Your Shortcut to… Christmas Traditions Around the World
Christmas traditions all over the world:
KFC Japan’s 2021 menu:
San Fernando’s Giant Lantern Festival gallery:
Ukranian Kutya recipe:
Two billion people celebrate it each year… some in rollerskates… and some with a 12 course meal, which ends with dessert stuck to the ceiling. This is your Squiz Kids Shortcut to Christmas Traditions Around the World—the podcast where we dive into the who, what, when, where, why and how of the big news stories. I’m Amanda Bower.
And I’m Bryce Corbett.
Bryce, over the next two weeks, people in 160 countries will be doing all sorts of things to celebrate Christmas. Now, of course, not everyone in the world does observe Christmas.. Jewish people celebrate Hanukkah some time in November and December each year; the African American festival of Kwanzaa will start on December 26; Diwali is the biggest Hindu festival; and the Islamic holiday Eid is extremely important to Muslims.
But today, we’ll take you through WHERE in the world some of our favourite Chrissie traditions are celebrated; WHAT kinds of Christmas food different cultures eat; and WHY you should watch out for the Krampus.
Listen carefully – there’s a Squiz at the end!
Bryce, usually on shortcuts, you ask the questions, and I go off and do all the hard work to answer them. But today, we’re mixing it up… we’ve both gone off and found some cool Christmas traditions to tell each other about. So … have at it! Where are you taking me?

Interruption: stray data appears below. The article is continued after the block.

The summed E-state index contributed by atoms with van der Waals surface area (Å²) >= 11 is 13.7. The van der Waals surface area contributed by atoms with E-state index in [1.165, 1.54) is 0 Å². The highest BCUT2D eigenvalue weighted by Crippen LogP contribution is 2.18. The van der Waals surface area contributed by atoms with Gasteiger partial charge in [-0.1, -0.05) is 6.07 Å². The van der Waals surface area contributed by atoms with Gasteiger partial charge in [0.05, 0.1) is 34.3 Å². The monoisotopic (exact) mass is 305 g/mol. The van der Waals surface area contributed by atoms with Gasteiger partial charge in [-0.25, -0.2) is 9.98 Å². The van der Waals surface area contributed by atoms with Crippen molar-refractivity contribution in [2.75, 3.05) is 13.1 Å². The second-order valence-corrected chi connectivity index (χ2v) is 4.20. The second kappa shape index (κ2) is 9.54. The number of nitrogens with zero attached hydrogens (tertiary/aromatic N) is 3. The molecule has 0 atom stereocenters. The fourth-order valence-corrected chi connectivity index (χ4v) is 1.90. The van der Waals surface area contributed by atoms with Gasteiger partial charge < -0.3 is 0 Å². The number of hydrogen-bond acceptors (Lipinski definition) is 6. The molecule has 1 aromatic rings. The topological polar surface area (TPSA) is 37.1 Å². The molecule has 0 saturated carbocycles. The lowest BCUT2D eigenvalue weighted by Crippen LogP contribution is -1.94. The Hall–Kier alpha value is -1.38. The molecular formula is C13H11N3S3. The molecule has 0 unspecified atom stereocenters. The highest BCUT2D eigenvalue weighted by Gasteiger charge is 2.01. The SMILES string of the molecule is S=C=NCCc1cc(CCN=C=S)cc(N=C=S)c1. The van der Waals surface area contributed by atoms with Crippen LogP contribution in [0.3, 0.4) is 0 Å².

We’re going to the Christmas Capital of the Philippines, the city of San Fernando, where all the residents of nearby villages compete against each other to build the most beautiful, gigantic lanterns to celebrate the start of the Christmas season.
How big are we talking?
Well, this tradition has its roots—meaning it started with—the Filipino Catholic tradition of using small, colourful lights to shine on the pathway to Christmas Eve church services. Now, each village builds one lantern that’s about 7 metres tall, and illuminated—that means lit up—with up to 10,000 LED lights.
That must look amazing!
The really beautiful thing is that people in each village spend ages planning and building the lanterns, which are then on display from December 16 until after New Year’s Day… so it really brings people together for the season.
I do love Christmas traditions that start early in December, so you can really get into the spirit. As you know, Bryce, I lived in Germany when I was a teenager, and they have the fabulous Sankt Nikolaus day, which is on December 6. You put your shoes outside your bedroom door before you go to sleep, similar to our tradition of hanging a stocking. And in the morning, if you’ve been good, St Nikolaus will have left you a small present.
And if you’ve been bad?
Well, then you might get a lump of coal, or a twig of wood. And you know, my uncle Rob once had a very naughty year, and he really did get a rotten potato… so it can happen!
Okay, well, I don’t know if you meant to take me to Germany or not. Was that your turn?
No! I have a really good one for you: we’re heading to Caracas, Venezuela, where every Christmas Eve morning, the streets are blocked off because people ROLLERSKATE to church.
Why on earth would they do that? Get some exercise before pigging out on Christmas Day?
That wouldn’t be a terrible idea… no one really knows how it got started, but one theory is that it’s a hot-country version of sledding. The coolest thing, though, is that apparently kids go to bed the night before with a string tied around their toe, and the string hanging out the window. When people skate past, they gently tug on the string, and wake the kids up… then they know it’s time to get their skates on!